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Home > News and Publications > JHM Publications > Johns Hopkins Urology > Johns Hopkins Urology Winter 2015
Johns Hopkins Urology - Erectile Dysfunction and Low Testosterone Offer Gateway to Men’s Health
Johns Hopkins Urology Winter 2015
Erectile Dysfunction and Low Testosterone Offer Gateway to Men’s Health
Date: December 17, 2014
“Men often think it’s just a sex drive thing,” says Kevin Billups, “but a lot of what we see is related to other common conditions.”
Erectile dysfunction (ED) and low testosterone might be the symptoms that get men through the door to see urologist Kevin Billups, director of the Men’s Health and Vitality Program. But they’re generally not the only things he ends up treating. “The first thing I do,” he says, “is point out that these problems don’t occur in a vacuum. What else is going on?”
For example, if a man between 40 and 50 has ED, growing evidence suggests that he could have a nearly fifty-fold increased risk of developing heart disease over the next 10 years. Billups refers many of his patients to general urologists, primary care physicians, sleep specialists or preventive cardiologists for further testing when needed. “We’re offering very integrated, multidisciplinary care.”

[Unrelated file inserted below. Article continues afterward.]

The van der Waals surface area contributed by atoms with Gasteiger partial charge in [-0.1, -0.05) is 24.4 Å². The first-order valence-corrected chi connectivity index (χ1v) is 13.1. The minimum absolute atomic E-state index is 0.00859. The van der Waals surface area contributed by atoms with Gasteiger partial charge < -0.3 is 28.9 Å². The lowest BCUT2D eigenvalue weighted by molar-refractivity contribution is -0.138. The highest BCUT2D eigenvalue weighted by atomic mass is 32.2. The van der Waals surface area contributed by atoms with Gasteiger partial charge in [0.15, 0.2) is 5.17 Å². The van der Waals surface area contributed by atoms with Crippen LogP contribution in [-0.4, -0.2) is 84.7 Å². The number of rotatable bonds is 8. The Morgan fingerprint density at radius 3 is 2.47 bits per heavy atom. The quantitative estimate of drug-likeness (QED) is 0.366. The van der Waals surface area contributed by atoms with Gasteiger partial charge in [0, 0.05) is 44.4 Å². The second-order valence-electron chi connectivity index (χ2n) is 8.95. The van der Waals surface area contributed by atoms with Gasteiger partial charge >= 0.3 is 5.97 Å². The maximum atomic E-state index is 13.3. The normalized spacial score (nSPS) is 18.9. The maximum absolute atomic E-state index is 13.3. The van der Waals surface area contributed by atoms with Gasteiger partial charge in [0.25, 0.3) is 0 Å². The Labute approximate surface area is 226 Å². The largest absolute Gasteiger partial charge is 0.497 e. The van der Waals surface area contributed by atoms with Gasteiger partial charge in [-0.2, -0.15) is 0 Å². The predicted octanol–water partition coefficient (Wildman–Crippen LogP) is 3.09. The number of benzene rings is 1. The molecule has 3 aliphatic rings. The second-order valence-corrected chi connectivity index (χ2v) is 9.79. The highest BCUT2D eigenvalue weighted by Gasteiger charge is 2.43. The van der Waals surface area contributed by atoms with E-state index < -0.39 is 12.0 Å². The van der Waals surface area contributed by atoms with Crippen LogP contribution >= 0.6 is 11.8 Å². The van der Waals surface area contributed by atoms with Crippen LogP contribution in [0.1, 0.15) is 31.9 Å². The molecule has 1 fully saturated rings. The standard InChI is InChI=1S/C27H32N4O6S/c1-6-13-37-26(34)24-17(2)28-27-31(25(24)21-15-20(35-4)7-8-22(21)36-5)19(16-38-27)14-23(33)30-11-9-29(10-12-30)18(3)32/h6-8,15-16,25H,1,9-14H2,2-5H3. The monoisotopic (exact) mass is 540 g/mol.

Low testosterone is another cause of concern for many men. It doesn’t help that many have seen advertisements for testosterone-boosting supplements promising to cure all—except, Billups notes, the underlying cause. “Men think it’s just a sex drive thing, but a lot of what we see is related to other common chronic conditions. Treating that one symptom without finding out the whole story would not be a good idea.” Diabetes or even prediabetes can lower testosterone; so can a big gut, he adds. “Having a waist circumference greater than 40 inches lowers testosterone. Fat, especially belly fat, makes the enzyme aromatase, which converts testosterone to estrogen.
The most common symptoms of low testosterone are ED, fatigue, feeling sluggish, loss of strength or endurance, daytime sleepiness, even cognition issues. “We can document with a blood test that your testosterone is low, but what’s going on with your cardiovascular status, your thyroid? Is there any depression going on? If a man has obstructive sleep apnea and low testosterone, he really needs to get the apnea addressed first, because that can make the testosterone worse.”
To discuss a case or refer a patient, call 443-997-1851.